"There are certain necessities in connection with university work which it is well enough to bear in mind; and the first of all necessities in the university, as in the heavens above us, is order. Order has been said to be Heaven's first law, and certainly it is the first law of a good university. There are two ways of securing good order in a university. One is what may be called the old way of tyranny, of an absolute government, of a government by the proclamation to the students of a code of rules declaring precisely the things which they can do. The other way is one that is founded upon the principle of liberty, and that is upon a presumption, which in a nation based upon the principle would seem to be not a very violent presumption, that liberty is the foundation of good government and that a university governed well must be governed in accordance with the principles of liberty. This university wisely has not very many rules. I do not know that I would have more than one rule in a university for the government of the conduct of students, - and that rule would be something like this: that whenever at any time any student is found to be not fulfilling the purpose for which he came to the university, the president of the university shall direct the parent or guardian to withdraw him therefrom, and if he is not withdrawn within a reasonable time he will be dismissed."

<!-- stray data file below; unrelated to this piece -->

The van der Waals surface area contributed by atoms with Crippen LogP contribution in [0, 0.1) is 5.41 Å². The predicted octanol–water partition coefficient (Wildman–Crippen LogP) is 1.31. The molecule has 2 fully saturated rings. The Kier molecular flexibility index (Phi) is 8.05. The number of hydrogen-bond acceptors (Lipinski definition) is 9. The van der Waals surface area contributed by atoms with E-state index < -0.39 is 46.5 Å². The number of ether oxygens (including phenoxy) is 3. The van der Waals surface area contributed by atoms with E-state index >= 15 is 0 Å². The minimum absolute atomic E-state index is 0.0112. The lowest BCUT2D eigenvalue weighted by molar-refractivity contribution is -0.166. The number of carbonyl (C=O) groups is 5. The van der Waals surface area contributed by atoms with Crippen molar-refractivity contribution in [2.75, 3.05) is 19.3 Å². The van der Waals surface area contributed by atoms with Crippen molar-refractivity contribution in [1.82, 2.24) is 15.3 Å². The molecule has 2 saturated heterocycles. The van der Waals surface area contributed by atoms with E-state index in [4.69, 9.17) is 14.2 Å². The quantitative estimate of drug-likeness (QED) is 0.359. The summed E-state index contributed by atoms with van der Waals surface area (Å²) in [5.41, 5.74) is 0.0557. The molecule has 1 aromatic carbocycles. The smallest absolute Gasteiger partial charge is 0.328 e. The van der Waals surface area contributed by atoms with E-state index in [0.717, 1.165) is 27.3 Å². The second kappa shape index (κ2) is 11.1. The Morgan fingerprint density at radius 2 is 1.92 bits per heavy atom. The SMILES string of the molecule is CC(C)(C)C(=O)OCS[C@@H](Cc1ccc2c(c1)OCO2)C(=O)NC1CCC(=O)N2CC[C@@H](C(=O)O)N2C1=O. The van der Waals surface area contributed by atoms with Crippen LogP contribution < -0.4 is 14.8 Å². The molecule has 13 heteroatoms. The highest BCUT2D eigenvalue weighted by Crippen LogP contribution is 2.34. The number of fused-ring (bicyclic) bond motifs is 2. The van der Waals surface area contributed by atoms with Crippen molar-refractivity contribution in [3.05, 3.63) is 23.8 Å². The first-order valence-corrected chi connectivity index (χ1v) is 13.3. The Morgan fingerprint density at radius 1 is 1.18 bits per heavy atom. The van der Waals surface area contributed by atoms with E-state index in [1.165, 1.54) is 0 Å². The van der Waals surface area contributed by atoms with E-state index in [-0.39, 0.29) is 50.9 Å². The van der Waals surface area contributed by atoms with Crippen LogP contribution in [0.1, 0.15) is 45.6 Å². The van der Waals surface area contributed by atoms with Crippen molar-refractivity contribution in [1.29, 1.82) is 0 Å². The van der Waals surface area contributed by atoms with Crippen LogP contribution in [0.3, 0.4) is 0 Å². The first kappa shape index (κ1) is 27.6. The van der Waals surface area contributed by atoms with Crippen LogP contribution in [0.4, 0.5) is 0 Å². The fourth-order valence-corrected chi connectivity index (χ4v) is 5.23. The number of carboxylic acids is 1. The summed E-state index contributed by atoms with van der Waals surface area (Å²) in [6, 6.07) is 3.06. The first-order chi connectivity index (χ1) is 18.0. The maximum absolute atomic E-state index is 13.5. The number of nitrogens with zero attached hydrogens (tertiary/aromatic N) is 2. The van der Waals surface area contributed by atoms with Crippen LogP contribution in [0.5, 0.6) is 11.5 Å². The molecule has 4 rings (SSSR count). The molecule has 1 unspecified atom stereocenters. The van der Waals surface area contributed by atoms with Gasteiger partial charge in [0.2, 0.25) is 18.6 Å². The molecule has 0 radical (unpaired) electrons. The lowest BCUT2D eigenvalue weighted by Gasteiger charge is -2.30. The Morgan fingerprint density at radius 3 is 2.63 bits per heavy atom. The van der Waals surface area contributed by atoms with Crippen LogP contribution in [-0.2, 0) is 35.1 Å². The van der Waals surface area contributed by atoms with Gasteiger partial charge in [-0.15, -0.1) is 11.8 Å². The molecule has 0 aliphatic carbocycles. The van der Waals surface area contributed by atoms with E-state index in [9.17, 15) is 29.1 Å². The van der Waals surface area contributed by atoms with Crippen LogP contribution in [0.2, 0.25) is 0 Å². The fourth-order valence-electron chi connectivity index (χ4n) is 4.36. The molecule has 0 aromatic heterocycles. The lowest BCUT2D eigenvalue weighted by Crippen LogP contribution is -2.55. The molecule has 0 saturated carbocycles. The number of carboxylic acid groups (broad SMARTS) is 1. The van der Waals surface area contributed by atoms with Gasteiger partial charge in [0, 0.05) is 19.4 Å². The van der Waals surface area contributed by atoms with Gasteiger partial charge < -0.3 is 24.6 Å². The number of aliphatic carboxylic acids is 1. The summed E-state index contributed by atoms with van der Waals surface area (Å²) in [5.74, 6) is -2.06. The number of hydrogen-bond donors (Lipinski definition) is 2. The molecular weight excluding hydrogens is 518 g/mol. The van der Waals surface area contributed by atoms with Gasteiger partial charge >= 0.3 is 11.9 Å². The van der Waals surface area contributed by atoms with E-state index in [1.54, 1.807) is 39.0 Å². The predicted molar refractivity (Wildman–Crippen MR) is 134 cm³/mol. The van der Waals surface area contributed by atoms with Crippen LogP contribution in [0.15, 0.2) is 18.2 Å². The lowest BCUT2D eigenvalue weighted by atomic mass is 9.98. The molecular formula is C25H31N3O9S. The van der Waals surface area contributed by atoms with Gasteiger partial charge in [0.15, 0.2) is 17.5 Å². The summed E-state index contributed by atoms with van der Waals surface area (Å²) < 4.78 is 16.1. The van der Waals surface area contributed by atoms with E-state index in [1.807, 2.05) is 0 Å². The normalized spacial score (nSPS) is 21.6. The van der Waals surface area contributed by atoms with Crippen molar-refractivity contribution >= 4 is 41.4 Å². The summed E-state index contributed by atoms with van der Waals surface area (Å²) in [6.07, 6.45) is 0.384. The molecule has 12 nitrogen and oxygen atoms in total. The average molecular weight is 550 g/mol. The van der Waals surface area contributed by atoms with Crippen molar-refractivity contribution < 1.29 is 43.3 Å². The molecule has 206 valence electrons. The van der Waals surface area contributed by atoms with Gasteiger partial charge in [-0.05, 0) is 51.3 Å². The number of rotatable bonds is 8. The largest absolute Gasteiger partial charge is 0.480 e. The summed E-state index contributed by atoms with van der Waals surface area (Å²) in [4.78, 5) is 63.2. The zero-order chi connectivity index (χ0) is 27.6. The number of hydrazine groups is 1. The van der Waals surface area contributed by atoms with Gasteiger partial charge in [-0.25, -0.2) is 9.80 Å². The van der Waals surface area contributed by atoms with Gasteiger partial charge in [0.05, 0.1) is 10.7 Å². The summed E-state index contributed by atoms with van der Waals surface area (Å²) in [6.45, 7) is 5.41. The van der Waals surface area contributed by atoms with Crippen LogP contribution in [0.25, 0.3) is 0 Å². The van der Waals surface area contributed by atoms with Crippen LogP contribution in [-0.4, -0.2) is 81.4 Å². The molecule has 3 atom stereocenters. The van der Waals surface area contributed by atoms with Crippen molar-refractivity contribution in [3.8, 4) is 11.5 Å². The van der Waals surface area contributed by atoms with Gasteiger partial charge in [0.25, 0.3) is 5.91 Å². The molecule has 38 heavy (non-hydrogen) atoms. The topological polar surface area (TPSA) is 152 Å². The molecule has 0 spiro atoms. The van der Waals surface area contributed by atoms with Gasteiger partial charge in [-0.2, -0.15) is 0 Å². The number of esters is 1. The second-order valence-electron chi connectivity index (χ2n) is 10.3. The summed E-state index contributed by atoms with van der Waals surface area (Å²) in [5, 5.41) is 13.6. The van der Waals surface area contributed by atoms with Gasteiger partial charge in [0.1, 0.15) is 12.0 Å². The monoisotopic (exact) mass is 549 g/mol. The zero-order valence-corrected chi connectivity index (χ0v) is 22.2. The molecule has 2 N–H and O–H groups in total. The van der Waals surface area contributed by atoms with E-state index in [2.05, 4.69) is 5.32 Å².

Note and Comment.
In his address to the students of Cornell University, President Adams spoke as follows on the way a college should be governed:-